Lunch is for wimps.
It’s not a question of enough, pal. It’s a zero sum game, somebody wins, somebody loses. Money itself isn’t lost or made, it’s simply transferred from one perception to another.
I don’t throw darts at a board. I bet on sure things. Read Sun-tzu, The Art of War. Every battle is won before it is ever fought.
The most valuable commodity I know of is information.
If you need a friend, get a dog
You gonna tell me the difference between this guy and that guy is luck? [points at a bum and businessman]
Greed, for lack of a better word, is good. Greed is right. Greed works. Greed clarifies, cuts through, and captures, the essence of the evolutionary spirit. Greed, in all of its forms; greed for life, for money, for love, knowledge, has marked the upward surge of mankind and greed, you mark my words, will not only save Teldar Paper, but that other malfunctioning corporation called the U.S.A.
Someone reminded me I once said “Greed is good”. Now it seems it’s legal. Because everyone is drinking the same Kool Aid.
From the opening strains of Frank Sinatra’s Fly Me to the Moon Oliver Stone’s 1987 flick Wall Street had me hooked. It really seemed to capture the zeitgeist of the 1980s Now this week sees the premiere in Spain of the long awaited sequel, Wall Street: Money Never Sleeps. The most memorable character was the ultimate corporate raider Gordon Gekko, a man named after a lizard. Really Gekko wasn’t supposed to be the star of the film – that was supposed to be Charlie Sheen but he was completely overshadowed by the Michael Douglas character, who has joined the pantheon of classic Hollywood movie villains like Hannibal the Cannibal and Darth Vader. Gekko with his trademark braces and slicked back hair become a cultural icon. Who remembers Sheen’s character, Bud Fox? A lot of the moral message of the film was undermined by the sheer charisma of Gekko, a larger than life character who got all the best lines. Indeed both Douglas and the director Oliver Stone have said that a lot of young people they meet actually see Gekko as a role model. Life imitates art. This is somewhat similar to the effect of Coppola’s Godfather series.
But the Gordon Gekko character is by no means unique in Hollywood, where capitalists and capitalism are regularly cast as the baddies. This goes back a long way. Here are just a few examples:
Mr Potter – It’s A Wonderful Life
Charles Foster Kane (Citizen Kane)
Noah Cross (Chinatown)
Max Zorin – (A View To A Kill – in many of the more recent Bond movies capitalists have taken on the roles once reserved for Nazis, Russians, or tinpot dictators.)
Randolph and Mortimer Duke (Trading Places)
Patrick Bateman (American Psycho)
Norman Osborn/Green Goblin – Spider-Man
I could also mention films such as Michael Clayton, Erin Brockovich, Syriana, and The Constant Gardener. Capitalists are willing to do just about anything to protect their bottom line – murder, steal, bribe, poison millions of innocent citizens – Gordon Gekko is beginning to look like a choirboy. I am not referring to Ken Loach or Michael Moore – these are Hollywood productions.
We often hear about Hollywood being a mouthpiece of American capitalism but if we look at the actual evidence, the relationship is much more nuanced. Hollywood is of course a business and a product of capitalism. But the relationship can be very fraught. This tension was illustrated recently in Hollywood’s opposition to a proposal to launch financial exchanges which would enable investors to speculate on the box-office prospects of Hollywood films by buying and selling futures contracts. It may have been a good idea but it was probably not the best time to introduce it.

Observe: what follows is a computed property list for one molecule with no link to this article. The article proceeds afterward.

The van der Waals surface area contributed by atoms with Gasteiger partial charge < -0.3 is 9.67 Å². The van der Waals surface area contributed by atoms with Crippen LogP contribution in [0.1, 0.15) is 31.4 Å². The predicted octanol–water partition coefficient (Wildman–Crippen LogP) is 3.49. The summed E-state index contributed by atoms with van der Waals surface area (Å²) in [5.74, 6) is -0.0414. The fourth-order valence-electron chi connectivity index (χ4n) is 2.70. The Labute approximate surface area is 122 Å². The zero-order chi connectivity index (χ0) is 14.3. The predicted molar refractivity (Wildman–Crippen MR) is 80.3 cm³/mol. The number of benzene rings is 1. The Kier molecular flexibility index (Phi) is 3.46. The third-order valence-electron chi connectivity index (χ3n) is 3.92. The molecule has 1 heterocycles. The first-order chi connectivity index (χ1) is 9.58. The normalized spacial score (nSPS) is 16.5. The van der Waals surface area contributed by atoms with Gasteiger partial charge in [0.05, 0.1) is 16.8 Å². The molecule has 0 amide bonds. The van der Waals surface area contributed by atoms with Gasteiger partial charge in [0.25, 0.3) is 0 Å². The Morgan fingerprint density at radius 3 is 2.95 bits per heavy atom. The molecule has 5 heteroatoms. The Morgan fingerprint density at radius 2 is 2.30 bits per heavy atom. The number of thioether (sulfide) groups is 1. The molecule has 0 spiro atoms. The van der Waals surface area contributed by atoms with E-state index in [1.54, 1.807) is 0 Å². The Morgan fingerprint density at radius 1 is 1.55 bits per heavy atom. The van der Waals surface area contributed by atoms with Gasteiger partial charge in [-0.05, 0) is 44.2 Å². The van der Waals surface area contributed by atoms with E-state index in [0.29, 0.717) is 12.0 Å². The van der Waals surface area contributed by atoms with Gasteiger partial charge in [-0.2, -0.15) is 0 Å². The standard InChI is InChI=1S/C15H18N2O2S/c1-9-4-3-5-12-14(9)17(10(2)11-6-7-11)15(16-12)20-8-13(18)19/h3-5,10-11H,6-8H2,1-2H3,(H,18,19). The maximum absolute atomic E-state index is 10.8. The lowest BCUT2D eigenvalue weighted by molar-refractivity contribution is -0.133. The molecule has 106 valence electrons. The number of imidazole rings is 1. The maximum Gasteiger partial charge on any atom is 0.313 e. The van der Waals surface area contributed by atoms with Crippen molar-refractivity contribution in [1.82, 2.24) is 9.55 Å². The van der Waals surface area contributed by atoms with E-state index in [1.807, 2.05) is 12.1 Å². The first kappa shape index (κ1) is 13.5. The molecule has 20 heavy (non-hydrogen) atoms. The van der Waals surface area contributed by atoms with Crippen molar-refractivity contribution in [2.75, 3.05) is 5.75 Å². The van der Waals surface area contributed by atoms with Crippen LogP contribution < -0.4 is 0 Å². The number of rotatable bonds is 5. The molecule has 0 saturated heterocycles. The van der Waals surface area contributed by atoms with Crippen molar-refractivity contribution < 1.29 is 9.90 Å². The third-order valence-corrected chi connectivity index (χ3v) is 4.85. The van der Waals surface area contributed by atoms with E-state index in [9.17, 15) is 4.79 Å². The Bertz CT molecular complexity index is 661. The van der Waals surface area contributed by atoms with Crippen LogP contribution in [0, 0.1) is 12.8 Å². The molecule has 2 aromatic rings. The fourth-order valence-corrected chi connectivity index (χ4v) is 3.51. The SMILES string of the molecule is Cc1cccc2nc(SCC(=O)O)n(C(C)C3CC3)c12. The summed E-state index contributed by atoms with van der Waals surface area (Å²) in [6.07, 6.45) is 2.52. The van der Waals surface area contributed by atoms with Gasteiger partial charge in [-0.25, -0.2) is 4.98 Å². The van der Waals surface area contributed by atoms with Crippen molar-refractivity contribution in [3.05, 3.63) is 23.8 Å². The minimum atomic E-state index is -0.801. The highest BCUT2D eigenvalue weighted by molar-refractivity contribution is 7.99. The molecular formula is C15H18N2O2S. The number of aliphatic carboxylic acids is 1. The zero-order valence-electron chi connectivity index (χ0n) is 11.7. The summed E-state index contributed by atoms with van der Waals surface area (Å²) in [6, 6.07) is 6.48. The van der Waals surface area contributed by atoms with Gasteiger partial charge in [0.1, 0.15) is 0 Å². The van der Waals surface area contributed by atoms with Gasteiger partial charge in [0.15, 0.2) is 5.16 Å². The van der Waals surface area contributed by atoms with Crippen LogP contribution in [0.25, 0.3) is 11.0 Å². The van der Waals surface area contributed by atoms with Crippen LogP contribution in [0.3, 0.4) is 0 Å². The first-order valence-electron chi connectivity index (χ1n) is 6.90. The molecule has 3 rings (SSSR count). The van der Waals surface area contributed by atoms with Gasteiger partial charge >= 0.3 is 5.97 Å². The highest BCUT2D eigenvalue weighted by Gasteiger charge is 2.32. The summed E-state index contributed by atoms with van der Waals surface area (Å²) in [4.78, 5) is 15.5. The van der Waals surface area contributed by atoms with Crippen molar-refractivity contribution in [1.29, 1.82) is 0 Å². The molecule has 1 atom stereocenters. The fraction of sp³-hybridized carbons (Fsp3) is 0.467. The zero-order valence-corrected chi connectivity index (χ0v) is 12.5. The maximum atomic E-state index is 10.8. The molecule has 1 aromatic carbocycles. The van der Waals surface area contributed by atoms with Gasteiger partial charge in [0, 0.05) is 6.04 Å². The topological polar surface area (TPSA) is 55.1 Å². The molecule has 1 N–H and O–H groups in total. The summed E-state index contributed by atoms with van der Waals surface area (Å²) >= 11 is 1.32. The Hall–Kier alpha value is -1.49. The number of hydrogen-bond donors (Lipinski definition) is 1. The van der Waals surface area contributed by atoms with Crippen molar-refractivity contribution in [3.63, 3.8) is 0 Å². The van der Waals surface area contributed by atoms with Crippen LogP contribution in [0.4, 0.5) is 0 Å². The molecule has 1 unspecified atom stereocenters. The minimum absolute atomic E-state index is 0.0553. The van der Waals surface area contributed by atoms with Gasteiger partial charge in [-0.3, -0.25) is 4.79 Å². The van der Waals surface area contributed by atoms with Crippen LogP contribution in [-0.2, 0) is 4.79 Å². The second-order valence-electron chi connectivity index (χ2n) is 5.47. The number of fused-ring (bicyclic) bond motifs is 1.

Why is there so much friction with capitalism?
Capitalism creates the wealth which finances the production of films and it supplies the new technologies and media. But when it comes to actually making a film, the tensions emerge. The big problem is with financiers – the late Sydney Pollack complained that economics was “the most inhibiting factor for a mainstream director making a film.”
Hollywood needs capitalists, but with movies costing millions the capitalists’ incentives lead them to constrain the artistic visions of directors, if that affects the bottom line. This contradicts the artistic endeavour but directors are not always right. The ultimate artistic hubris was surely that of Michael Cimino, whose 1980 disaster Heaven’s Gate led to the demise of United Artists, a studio that had been founded in 1919 by Hollywood legends D. W. Griffith, Charlie Chaplin, Mary Pickford and Douglas Fairbanks.
Capitalism is not easy to portray on the silver screen. A concept such as the invisible hand does not really fit in with the Hollywood way of telling a story. The way thousands of people who do not know each other can collaborate so that goods get to the marketplace would make a boring film. The way markets allocate rewards is also misunderstood. It is most definitely not based on individual merit but on the value individuals produce for others. Hollywood itself is surely an example of this. This leads many actors to go on a guilt trip; they feel that their stardom has little intrinsic merit. They then feel obliged to make up for this so, they wear Che Guevara t-shirts, make fawning documentaries about Fidel Castro and Hugo Chavez or get on their soapboxes about this, that or the other.
Of course over the last few years capitalism has quite enough of its own problems. I have no problem with Hollywood reflecting this reality. I am not arguing that Hollywood is socialist – that would be patently absurd. But at least the next time someone is pontificating about Hollywood and capitalism, you can take a more sceptical point of view.